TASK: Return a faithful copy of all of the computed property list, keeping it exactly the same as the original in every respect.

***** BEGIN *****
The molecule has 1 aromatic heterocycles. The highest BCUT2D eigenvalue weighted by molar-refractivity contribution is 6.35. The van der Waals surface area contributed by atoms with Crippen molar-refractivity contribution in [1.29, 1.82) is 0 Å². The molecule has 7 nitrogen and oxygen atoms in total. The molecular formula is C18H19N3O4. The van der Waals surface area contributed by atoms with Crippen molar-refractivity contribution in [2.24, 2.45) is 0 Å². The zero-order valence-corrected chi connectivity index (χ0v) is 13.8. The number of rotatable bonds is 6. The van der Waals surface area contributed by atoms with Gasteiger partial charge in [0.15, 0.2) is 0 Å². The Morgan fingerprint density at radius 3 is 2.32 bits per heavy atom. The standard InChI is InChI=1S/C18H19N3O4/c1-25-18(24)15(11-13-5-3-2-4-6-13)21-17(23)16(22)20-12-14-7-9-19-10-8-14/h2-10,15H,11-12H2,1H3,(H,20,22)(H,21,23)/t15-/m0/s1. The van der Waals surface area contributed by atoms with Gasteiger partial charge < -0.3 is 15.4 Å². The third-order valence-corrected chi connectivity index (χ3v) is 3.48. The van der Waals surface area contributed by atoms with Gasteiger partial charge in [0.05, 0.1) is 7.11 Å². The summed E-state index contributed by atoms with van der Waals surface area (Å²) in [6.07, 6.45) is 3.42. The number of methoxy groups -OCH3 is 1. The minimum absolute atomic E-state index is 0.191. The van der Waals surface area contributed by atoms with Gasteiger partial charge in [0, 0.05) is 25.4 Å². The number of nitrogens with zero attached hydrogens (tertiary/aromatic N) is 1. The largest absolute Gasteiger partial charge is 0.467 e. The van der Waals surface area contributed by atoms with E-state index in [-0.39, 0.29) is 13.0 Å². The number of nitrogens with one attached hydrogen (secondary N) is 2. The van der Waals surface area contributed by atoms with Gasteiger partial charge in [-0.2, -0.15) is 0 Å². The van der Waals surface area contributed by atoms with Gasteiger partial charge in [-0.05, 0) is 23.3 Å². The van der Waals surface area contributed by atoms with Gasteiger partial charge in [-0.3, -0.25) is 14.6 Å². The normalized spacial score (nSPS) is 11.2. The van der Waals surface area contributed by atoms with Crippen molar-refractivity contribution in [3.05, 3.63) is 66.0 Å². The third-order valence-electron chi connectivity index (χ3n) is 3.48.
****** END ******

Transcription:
The molecule has 1 aromatic heterocycles. The highest BCUT2D eigenvalue weighted by molar-refractivity contribution is 6.35. The van der Waals surface area contributed by atoms with Crippen molar-refractivity contribution in [1.29, 1.82) is 0 Å². The molecule has 7 nitrogen and oxygen atoms in total. The molecular formula is C18H19N3O4. The van der Waals surface area contributed by atoms with Crippen molar-refractivity contribution in [2.24, 2.45) is 0 Å². The zero-order valence-corrected chi connectivity index (χ0v) is 13.8. The number of rotatable bonds is 6. The van der Waals surface area contributed by atoms with Gasteiger partial charge in [0.15, 0.2) is 0 Å². The Morgan fingerprint density at radius 3 is 2.32 bits per heavy atom. The standard InChI is InChI=1S/C18H19N3O4/c1-25-18(24)15(11-13-5-3-2-4-6-13)21-17(23)16(22)20-12-14-7-9-19-10-8-14/h2-10,15H,11-12H2,1H3,(H,20,22)(H,21,23)/t15-/m0/s1. The van der Waals surface area contributed by atoms with Gasteiger partial charge < -0.3 is 15.4 Å². The third-order valence-corrected chi connectivity index (χ3v) is 3.48. The van der Waals surface area contributed by atoms with Gasteiger partial charge in [0.05, 0.1) is 7.11 Å². The summed E-state index contributed by atoms with van der Waals surface area (Å²) in [6.07, 6.45) is 3.42. The number of methoxy groups -OCH3 is 1. The minimum absolute atomic E-state index is 0.191. The van der Waals surface area contributed by atoms with Gasteiger partial charge in [0, 0.05) is 25.4 Å². The number of nitrogens with zero attached hydrogens (tertiary/aromatic N) is 1. The largest absolute Gasteiger partial charge is 0.467 e. The van der Waals surface area contributed by atoms with E-state index in [-0.39, 0.29) is 13.0 Å². The number of nitrogens with one attached hydrogen (secondary N) is 2. The van der Waals surface area contributed by atoms with Gasteiger partial charge in [-0.2, -0.15) is 0 Å². The van der Waals surface area contributed by atoms with Gasteiger partial charge in [-0.05, 0) is 23.3 Å². The van der Waals surface area contributed by atoms with Gasteiger partial charge in [-0.3, -0.25) is 14.6 Å². The normalized spacial score (nSPS) is 11.2. The van der Waals surface area contributed by atoms with Crippen molar-refractivity contribution in [3.05, 3.63) is 66.0 Å². The third-order valence-electron chi connectivity index (χ3n) is 3.48.